Besides primary neurotoxicity, oxidative stress may compromise the glial immune regulation and shift the immune homeostasis toward neurodegenerative inflammation in glaucoma. We tested this hypothesis through the analysis of neuroinflammatory and neurodegenerative outcomes in mouse glaucoma using two experimental paradigms of decreased or increased oxidative stress.
The first experimental paradigm tested the effects of Tempol, a multifunctional antioxidant, given through osmotic mini-pumps for drug delivery by constant infusion. Following a 6-week treatment period after microbead/viscoelastic injection-induced ocular hypertension, retina and optic nerve samples were analyzed for markers of oxidative stress and cytokine profiles using specific bioassays. We also analyzed a redox-sensitive transcriptional regulator of neuroinflammation, namely NF-κB. The second paradigm included a similar analysis of the effects of overloaded oxidative stress on retina and optic nerve inflammation in mice knockout for a major antioxidant enzyme (SOD1−/−).
Increased antioxidant capacity and decreased protein carbonyls and HNE adducts with Tempol treatment verified the drug delivery and biological function. Among a range of cytokines measured, proinflammatory cytokines, including IL-1, IL-2, IFN-γ, and TNF-α, exhibited more than 2-fold decreased titers in Tempol-treated ocular hypertensive eyes. Antioxidant treatment also resulted in a prominent decrease in NF-κB activation in the ocular hypertensive retina and optic nerve. Although pharmacological treatment limiting the oxidative stress resulted in decreased neuroinflammation, ocular hypertension–induced neuroinflammatory responses were increased in SOD1−/− mice with defective antioxidant response.
These findings support the oxidative stress–related mechanisms of neuroinflammation and the potential of antioxidant treatment as an immunomodulation strategy for neuroprotection in glaucoma.
glaucoma; immunomodulation; neurodegeneration; neuroinflammation; neuroprotection; oxidative stress
To better understand ocular hypertension–induced early molecular alterations that may determine the initiation of neurodegeneration in human glaucoma, this study analyzed retinal proteomic alterations in the ocular hypertensive human retina.
Retina samples were obtained from six human donors with ocular hypertension (without glaucomatous injury) and six age- and sex-matched normotensive controls. Retinal proteins were analyzed by two-dimensional LC-MS/MS (liquid chromatography and linear ion trap mass spectrometry) using oxygen isotope labeling for relative quantification of protein expression. Proteomics data were validated by Western blot and immunohistochemical analyses of selected proteins.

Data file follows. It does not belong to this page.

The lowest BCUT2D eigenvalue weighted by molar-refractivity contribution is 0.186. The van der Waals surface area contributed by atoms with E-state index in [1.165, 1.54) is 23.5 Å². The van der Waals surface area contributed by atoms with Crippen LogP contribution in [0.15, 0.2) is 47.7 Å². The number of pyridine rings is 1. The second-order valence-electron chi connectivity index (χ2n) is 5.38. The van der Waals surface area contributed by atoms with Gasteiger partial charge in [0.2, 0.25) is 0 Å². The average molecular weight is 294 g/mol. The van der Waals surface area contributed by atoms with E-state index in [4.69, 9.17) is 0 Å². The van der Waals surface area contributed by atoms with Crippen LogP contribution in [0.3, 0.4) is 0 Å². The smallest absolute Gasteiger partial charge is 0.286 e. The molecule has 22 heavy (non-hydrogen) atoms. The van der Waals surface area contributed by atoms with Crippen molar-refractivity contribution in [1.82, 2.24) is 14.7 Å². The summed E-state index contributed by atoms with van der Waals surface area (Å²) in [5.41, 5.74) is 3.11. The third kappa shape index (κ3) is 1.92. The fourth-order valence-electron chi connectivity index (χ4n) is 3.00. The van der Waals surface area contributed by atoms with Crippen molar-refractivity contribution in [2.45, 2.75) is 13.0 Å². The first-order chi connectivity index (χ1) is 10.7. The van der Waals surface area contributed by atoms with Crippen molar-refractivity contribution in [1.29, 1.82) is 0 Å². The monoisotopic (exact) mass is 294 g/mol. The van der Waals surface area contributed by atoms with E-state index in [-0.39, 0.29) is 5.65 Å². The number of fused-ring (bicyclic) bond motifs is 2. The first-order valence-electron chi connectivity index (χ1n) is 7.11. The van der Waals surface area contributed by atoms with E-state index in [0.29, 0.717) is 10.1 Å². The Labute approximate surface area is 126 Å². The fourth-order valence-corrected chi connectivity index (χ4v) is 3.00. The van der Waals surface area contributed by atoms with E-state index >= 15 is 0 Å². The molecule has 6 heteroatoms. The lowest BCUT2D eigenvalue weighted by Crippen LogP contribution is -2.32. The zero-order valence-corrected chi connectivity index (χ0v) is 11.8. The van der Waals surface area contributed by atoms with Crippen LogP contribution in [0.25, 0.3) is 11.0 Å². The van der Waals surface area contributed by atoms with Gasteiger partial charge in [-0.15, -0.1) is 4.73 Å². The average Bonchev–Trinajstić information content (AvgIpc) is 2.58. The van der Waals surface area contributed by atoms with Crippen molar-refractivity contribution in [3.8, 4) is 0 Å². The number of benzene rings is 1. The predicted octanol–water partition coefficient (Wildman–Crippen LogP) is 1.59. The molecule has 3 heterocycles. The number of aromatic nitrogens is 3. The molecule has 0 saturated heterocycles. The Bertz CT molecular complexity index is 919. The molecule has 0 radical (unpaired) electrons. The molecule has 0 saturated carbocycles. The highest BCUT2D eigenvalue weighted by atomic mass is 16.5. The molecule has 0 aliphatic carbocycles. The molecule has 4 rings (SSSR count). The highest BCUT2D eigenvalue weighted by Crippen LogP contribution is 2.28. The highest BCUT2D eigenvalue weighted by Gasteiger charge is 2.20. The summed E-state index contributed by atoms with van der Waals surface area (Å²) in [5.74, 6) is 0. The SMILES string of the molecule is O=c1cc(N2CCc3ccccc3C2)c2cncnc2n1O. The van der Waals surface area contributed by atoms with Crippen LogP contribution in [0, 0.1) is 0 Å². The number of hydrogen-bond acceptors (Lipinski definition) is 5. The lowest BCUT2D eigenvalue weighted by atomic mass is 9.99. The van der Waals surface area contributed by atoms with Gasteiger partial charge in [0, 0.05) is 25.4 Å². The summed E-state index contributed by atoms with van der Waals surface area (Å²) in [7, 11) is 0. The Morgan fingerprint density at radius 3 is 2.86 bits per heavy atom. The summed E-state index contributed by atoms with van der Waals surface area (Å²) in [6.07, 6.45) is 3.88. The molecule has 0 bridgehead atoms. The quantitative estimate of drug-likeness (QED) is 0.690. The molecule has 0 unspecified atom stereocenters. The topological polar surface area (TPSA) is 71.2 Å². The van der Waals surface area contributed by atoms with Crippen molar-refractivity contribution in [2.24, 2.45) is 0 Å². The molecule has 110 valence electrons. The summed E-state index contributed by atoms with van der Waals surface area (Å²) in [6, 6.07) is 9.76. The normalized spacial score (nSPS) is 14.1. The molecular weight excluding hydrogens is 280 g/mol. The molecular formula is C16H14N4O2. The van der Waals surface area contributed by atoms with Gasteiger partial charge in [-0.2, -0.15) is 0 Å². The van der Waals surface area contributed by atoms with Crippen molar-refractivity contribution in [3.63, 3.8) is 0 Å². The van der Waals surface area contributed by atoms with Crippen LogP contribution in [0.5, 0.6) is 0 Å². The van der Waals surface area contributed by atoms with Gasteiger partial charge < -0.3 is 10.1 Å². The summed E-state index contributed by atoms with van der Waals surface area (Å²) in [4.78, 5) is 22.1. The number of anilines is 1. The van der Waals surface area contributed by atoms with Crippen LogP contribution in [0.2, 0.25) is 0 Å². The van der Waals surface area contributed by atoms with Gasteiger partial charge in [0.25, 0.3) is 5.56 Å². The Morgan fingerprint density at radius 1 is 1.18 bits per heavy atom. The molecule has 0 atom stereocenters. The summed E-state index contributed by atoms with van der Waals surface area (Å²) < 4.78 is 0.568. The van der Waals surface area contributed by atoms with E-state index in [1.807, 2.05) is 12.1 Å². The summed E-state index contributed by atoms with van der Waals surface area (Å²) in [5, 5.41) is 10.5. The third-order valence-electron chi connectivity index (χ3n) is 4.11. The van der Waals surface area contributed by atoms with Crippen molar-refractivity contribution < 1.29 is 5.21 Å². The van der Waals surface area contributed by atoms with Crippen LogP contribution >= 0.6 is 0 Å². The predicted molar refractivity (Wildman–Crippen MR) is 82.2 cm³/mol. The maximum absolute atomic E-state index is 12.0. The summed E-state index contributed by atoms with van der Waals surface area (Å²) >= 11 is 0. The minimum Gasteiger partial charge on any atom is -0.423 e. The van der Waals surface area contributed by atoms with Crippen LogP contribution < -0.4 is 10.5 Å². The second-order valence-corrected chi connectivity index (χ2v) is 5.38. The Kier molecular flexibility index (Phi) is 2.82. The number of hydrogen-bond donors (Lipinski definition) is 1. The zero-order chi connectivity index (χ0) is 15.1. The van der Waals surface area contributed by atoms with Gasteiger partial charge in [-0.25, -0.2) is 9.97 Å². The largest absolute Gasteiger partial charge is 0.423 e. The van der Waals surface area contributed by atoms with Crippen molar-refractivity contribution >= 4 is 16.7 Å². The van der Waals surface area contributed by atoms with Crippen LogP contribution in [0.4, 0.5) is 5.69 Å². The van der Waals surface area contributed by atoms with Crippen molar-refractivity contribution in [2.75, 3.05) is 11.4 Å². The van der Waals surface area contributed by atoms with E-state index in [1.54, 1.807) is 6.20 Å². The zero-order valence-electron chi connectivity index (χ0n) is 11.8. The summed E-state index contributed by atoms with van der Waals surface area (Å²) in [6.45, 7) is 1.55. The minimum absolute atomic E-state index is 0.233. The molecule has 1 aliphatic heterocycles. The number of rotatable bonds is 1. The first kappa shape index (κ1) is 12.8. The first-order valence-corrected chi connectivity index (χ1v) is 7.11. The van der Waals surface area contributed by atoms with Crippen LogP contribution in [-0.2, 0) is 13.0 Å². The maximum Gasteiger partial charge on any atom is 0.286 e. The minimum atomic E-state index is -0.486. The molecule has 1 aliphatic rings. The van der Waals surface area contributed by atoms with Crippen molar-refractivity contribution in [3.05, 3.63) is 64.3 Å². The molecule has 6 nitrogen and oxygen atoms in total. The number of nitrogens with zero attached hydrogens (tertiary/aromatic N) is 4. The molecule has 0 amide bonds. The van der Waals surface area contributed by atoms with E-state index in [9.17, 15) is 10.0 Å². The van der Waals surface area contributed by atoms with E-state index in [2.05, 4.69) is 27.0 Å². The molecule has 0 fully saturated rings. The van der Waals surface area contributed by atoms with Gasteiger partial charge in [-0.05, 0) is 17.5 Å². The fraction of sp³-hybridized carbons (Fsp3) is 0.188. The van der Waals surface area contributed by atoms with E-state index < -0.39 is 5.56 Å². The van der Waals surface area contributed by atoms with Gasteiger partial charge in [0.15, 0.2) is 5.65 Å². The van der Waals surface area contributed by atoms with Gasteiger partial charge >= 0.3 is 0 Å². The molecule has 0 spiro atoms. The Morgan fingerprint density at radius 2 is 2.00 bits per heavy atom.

Out of over 2000 retinal proteins quantified, hundreds exhibited over 2-fold increased or decreased expression in ocular hypertensive samples relative to normotensive controls. Bioinformatics linked the proteomics datasets to various pathways important for maintenance of cellular homeostasis in the ocular hypertensive retina. Upregulated proteins included various heat shock proteins, ubiquitin proteasome pathway components, antioxidants, and DNA repair enzymes, while many proteins involved in mitochondrial oxidative phosphorylation exhibited downregulation in the ocular hypertensive retina. Despite the altered protein expression reflecting intrinsic adaptive/protective responses against mitochondrial energy failure, oxidative stress, and unfolded proteins, no alterations suggestive of an ongoing cell death process or neuroinflammation were detectable.
This study provides information about ocular hypertension–related molecular risk factors for glaucoma development. Molecular alterations detected in the ocular hypertensive human retina as opposed to previously detected alterations in human donor retinas with clinically manifest glaucoma suggest that proteome alterations determine the individual threshold to tolerate the ocular hypertension–induced tissue stress or convert to glaucomatous neurodegeneration when intrinsic adaptive/protective responses are overwhelmed.